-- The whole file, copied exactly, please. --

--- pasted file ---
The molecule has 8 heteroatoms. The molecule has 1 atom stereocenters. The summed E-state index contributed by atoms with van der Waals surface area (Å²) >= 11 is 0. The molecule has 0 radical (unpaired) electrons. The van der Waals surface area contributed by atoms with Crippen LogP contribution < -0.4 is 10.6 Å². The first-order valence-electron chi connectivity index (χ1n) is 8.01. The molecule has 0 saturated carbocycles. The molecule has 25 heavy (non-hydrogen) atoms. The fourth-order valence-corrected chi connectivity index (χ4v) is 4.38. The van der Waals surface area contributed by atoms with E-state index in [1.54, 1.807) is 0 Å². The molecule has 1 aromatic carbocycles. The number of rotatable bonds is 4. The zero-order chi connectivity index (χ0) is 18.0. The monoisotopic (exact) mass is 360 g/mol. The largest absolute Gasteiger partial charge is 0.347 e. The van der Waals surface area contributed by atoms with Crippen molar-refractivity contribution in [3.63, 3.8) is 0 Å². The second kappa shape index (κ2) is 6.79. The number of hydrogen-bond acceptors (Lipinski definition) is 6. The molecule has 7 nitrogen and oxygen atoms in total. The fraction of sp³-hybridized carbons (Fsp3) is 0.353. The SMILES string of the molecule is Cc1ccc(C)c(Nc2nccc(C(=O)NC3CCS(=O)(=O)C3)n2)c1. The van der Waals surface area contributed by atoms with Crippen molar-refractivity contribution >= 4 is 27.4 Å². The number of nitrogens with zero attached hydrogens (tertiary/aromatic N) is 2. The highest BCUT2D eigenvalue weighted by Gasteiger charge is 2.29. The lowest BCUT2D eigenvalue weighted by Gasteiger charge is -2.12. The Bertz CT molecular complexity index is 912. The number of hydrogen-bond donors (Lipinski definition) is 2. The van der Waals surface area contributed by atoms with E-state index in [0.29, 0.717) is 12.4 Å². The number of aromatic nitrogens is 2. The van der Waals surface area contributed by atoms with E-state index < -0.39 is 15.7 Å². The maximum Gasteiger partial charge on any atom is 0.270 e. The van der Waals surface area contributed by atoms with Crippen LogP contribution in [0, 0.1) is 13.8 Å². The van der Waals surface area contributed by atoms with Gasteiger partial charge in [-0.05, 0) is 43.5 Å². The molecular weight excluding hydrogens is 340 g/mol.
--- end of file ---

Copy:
The molecule has 8 heteroatoms. The molecule has 1 atom stereocenters. The summed E-state index contributed by atoms with van der Waals surface area (Å²) >= 11 is 0. The molecule has 0 radical (unpaired) electrons. The van der Waals surface area contributed by atoms with Crippen LogP contribution < -0.4 is 10.6 Å². The first-order valence-electron chi connectivity index (χ1n) is 8.01. The molecule has 0 saturated carbocycles. The molecule has 25 heavy (non-hydrogen) atoms. The fourth-order valence-corrected chi connectivity index (χ4v) is 4.38. The van der Waals surface area contributed by atoms with E-state index in [1.54, 1.807) is 0 Å². The molecule has 1 aromatic carbocycles. The number of rotatable bonds is 4. The zero-order chi connectivity index (χ0) is 18.0. The monoisotopic (exact) mass is 360 g/mol. The largest absolute Gasteiger partial charge is 0.347 e. The van der Waals surface area contributed by atoms with Crippen molar-refractivity contribution in [3.63, 3.8) is 0 Å². The second kappa shape index (κ2) is 6.79. The number of hydrogen-bond acceptors (Lipinski definition) is 6. The molecule has 7 nitrogen and oxygen atoms in total. The fraction of sp³-hybridized carbons (Fsp3) is 0.353. The SMILES string of the molecule is Cc1ccc(C)c(Nc2nccc(C(=O)NC3CCS(=O)(=O)C3)n2)c1. The van der Waals surface area contributed by atoms with Crippen molar-refractivity contribution >= 4 is 27.4 Å². The number of nitrogens with zero attached hydrogens (tertiary/aromatic N) is 2. The highest BCUT2D eigenvalue weighted by Gasteiger charge is 2.29. The lowest BCUT2D eigenvalue weighted by Gasteiger charge is -2.12. The Bertz CT molecular complexity index is 912. The number of hydrogen-bond donors (Lipinski definition) is 2. The van der Waals surface area contributed by atoms with E-state index in [0.29, 0.717) is 12.4 Å². The number of aromatic nitrogens is 2. The van der Waals surface area contributed by atoms with E-state index < -0.39 is 15.7 Å². The maximum Gasteiger partial charge on any atom is 0.270 e. The van der Waals surface area contributed by atoms with Crippen LogP contribution in [0, 0.1) is 13.8 Å². The van der Waals surface area contributed by atoms with Gasteiger partial charge in [-0.05, 0) is 43.5 Å². The molecular weight excluding hydrogens is 340 g/mol.